Thursday, July 24, 2008

Over 20 participants offer ideas on bike and ped planning at DOTD hearing

Here's a copy of Alex Kent's story for the Times. The similar Shreveport Blog story is here.

Residents tell road officials to include pedestrians, cyclists

By Alexandyr Kent

Cyclists and pedestrians shared their ideas about transportation safety Wednesday. During a public meeting at the Broadmoor branch of Shreve Memorial Library, they brainstormed and presented their ideas to state officials and consultants.

"We recognize that we have a need to move vehicles, but that cannot come at the cost of personal safety" of pedestrians and cyclists, said Nick Jackson, of the Toole Design Group.

The Maryland-based consulting firm has joined Burt-Kleinpeter, a New Orleans-based firm, to help the Louisiana Department of Transportation and Development establish a statewide transportation master plan that's more inclusive of nonmotorists.

"From the very beginning of the project, it is the presumption that it will include bicycles and pedestrians," Jackson added.

Policy priorities will be outlined in the Louisiana Statewide Pedestrian and Bicycle Master Plan, which will be released in 2009. The public meetings, which are being held in cities around the state, are part of the group's 18-month effort to gather information from residents, plus city planners and transportation officials.

"We think that some of these roads are too fast for pedestrians and cyclists," said Tamila Allen, of Shreveport, as she addressed the group. She termed biking to work "a short and dangerous journey."

She later added the 20-plus residents who attended the meeting should organize.

"This group needs to get back together and form a fairly cohesive group to present (ideas) to the city," she said.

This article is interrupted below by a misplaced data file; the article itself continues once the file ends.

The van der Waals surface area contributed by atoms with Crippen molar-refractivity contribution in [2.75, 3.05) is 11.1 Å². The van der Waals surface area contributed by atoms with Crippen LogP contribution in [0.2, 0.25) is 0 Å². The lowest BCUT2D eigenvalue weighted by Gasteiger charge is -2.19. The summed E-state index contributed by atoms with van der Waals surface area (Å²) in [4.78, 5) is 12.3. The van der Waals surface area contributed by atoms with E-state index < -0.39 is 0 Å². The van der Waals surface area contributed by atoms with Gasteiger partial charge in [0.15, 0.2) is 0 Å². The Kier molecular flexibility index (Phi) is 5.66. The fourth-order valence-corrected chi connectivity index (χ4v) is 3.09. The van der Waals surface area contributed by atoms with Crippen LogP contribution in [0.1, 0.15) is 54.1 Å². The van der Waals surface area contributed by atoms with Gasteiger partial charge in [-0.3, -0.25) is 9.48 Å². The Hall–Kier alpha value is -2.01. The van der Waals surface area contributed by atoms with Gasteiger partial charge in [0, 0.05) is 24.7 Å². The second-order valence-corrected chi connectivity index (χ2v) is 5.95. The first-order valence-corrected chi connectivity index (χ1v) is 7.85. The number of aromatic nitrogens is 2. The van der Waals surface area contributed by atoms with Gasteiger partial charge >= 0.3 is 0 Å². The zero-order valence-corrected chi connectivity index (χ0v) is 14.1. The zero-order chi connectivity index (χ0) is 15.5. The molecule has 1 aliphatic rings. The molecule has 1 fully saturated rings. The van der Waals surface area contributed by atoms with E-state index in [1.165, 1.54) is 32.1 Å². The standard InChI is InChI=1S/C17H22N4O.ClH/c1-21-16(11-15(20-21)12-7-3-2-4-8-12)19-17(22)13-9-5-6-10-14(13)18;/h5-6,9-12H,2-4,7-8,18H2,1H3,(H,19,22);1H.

Jeff Wellborn, who works with the local chapter of the Sierra Club, urged the state officials and consultants to listen closely to local concerns.

"We're the ones who need to steer the ship and not them," he said.

Emma McCarty, a physician living in the Highland neighborhood, attended the meeting because she wants to bike to work. She's tried it but found auto traffic prohibitive.

Her group suggested city officials take a firsthand look at the problem.

"Make them all bike to work once a month so they at least understood the issues," McCarty said.

Residents also expressed a general frustration that traffic plans, like those implemented at the Youree Drive shopping corridor, made areas inaccessible to cyclists and pedestrians.

Brian Parsons, bicycle and pedestrian coordinator for La. DOTD, spoke briefly about the idea of taking a "Complete Streets" approach to road planning. If implemented, it would mean that new road or improvement projects would balance the needs of motorists, pedestrians and cyclists alike.

"We have lip service to it, but we're not doing it," Parsons said. He and the consultants hope the Statewide Pedestrian and Bicycle Master Plan — strengthened by citizen input — ultimately will help make roadways safer for everyone who uses them.

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